A few years later the husband of the owning couple passed away, and while his widow still wanted to summer up here, she liked the idea of renting her cabin to D&D  (and by extension us) at the beginning of the season. That gave her easy income for utilities and whatever and we were like extended family who would care for the cabin. We still split dinner duty and left breakfast and lunch up to the individual. Somewhere in the 90s my MIL started bringing up a portable stereo to play cassettes on for some music. The timing we worked out for the trips was that D&D went up first, then we would join them a few days later for several days together, then they went home and that gave us a few days with just our children. I treasure those trips for many reasons, one significant one was our children vacationing with their grandparents. We lived within an hour’s drive from each other and frequently got together, but time at the lake was special. Then owner’s family squabbles led the private cabin no longer being available so we returned to staying at the resort, still splitting dinner duty. Duty is such the wrong word since my MIL loved to cook, was an excellent cook, and my Sweetie and I love to cook.

 

My MIL passed away too soon in the early 2000s. We took it upon our selves to keep the lake tradition alive, making the trip with my FIL. We took care of all the food, and he brought the wine. As a long-time member of the Orange County Wine Society you can be assured that we had some outstanding wines on those trips. We bought a smallish TV and DVD player so we could watch movies in the evening. For one dinner we would drive into town and eat at what then was still a nice dinner house restaurant connected to an inn, as a treat from my FIL. Sadly, it has turned into a glorified café with poor service and mediocre food. We no longer care to eat there. We continued to take these trips with him until his health made it impossible for him to come up any more. He longed to return even though he was no capable of the trip. Just months before he passed, having not been out of his bed at all for over 2 years, he wanted us to book a trip and take him up. Dodging that subject was hard.

 

Even though he has passed, we have continued to come up to our equivalent of Snowangel’s Little Bit Of Heaven.

 

Since my Sweetie hardly drinks and I need to practice diabetic restraint in consumption, for this trip we opted for no wine, several choices of beer for me (a lot will come back home), some whiskies for me and couple of kinds of Hendricks gin for us.

 

Last year we were able to have our younger daughter and our two incredibly adorable grandchildren come up with us.

 

We’ll return in late summer with our 7 y/o grandson to give him another fishing trip and special time with us without his sister vying for attention. He’s a good eater so feeding him is easy. A nice thing about him being a good eater is that if he says he doesn't like something, it's a real dislike.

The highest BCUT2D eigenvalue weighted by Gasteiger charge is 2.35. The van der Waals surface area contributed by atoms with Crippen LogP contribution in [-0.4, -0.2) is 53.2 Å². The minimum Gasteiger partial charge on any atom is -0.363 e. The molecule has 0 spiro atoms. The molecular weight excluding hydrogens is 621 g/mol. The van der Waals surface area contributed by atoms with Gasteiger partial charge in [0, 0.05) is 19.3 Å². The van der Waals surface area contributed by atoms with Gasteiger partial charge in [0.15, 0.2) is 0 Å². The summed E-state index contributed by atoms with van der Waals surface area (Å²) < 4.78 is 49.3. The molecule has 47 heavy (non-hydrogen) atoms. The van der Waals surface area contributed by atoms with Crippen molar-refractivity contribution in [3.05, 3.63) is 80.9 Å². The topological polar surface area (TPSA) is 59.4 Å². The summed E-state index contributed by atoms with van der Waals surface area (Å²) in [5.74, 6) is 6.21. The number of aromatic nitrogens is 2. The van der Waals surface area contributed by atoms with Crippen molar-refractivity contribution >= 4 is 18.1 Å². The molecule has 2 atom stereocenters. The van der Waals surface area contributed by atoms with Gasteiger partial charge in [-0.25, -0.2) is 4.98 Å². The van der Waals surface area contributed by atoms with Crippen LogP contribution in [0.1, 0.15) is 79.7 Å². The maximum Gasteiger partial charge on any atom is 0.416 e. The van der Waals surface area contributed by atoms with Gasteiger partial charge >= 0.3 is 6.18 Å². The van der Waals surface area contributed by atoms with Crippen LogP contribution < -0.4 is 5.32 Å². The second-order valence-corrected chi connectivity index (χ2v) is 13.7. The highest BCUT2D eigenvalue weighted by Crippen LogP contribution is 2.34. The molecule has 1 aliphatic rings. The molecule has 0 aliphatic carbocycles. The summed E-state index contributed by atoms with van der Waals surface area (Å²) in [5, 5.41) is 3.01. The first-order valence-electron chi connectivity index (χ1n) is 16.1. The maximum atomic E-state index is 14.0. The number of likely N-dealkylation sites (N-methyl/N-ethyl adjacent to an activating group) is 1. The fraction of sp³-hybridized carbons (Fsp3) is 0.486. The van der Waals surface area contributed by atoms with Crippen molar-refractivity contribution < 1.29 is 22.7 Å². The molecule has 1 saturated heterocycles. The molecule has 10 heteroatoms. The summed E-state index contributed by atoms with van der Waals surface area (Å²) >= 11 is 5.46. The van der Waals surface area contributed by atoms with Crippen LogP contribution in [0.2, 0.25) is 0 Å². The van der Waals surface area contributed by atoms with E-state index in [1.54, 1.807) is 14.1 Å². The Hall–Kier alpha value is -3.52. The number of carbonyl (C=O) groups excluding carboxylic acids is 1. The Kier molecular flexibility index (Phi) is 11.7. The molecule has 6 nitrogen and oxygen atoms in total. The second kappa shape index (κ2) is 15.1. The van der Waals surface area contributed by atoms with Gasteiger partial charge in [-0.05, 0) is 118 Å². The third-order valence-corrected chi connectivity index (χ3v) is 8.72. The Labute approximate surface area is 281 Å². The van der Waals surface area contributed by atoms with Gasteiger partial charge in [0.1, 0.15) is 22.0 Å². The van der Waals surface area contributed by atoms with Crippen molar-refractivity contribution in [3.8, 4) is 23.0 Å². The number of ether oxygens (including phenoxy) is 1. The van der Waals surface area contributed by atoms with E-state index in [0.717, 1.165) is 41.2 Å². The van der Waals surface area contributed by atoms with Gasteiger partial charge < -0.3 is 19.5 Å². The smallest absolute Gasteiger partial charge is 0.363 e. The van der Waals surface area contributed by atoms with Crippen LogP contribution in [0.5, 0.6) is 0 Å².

My Sweetie’s napping so I’ll grab a cigar and a beer and go outside and enjoy heaven from a front row seat.

 

Dinner tonight will be in town.

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In town there is a small-town bar/restaurant called Rhino's. We'd never tried them and chose to eat there. They major on burgers but have steaks, sandwiches and other various offerings. Their on-tap and bottled beer selection is decent, but weighted toward domestic beer I choose not to drink*. I had an Alaskan Amber and my Sweetie had her Diet Coke to drink. She had a baked potato with cheddar cheese, sour cream, butter and chives. I opted for fried chicken and onion rings. The onion rings were very good. The chicken was exactly what I would expect at a place like this. What really stood out was the attentive service we received. There was one server on duty and she stayed on top of things, and with a very positive spirit. Yes, she got a very good tip. There are no food photos because we've all seen more than enough everyday chicken and baked potatoes.

 

If we should go back in the future I think I'll stick to burgers.

 

We do have a trip planned down to Mammoth Mountain for a nice lunchtime meal in a brew pub. We haven't selected which one yet. We're up here for a longer then usual trip and eating out more than is typical, but then again it's just the two of us this trip.

 

* My older daughter and I agree that if Budweiser is the only beer available we'll drink soda.  😝

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My breakfast this morning was a piece of buttered and coffee to take the rest of my meds with. Since then I've been nibbling on snackage. I've been mostly out of the cabin this morning so I have no idea what my Sweetie has eaten. I've already mentioned her pain issues. They dictate when she is able to sleep. Right now she's sleeping so I can't ask her about her breakfast.

 

The following pictures show why we doubt we're have a fresh trout dinner this year. California is experiencing the first severe drought year in a few years.

 

The lake is at 7,200' elevation. This sawtooth ridge separates this valley from the northwest corner of Yosemite. In May there should be more snow than rock visible.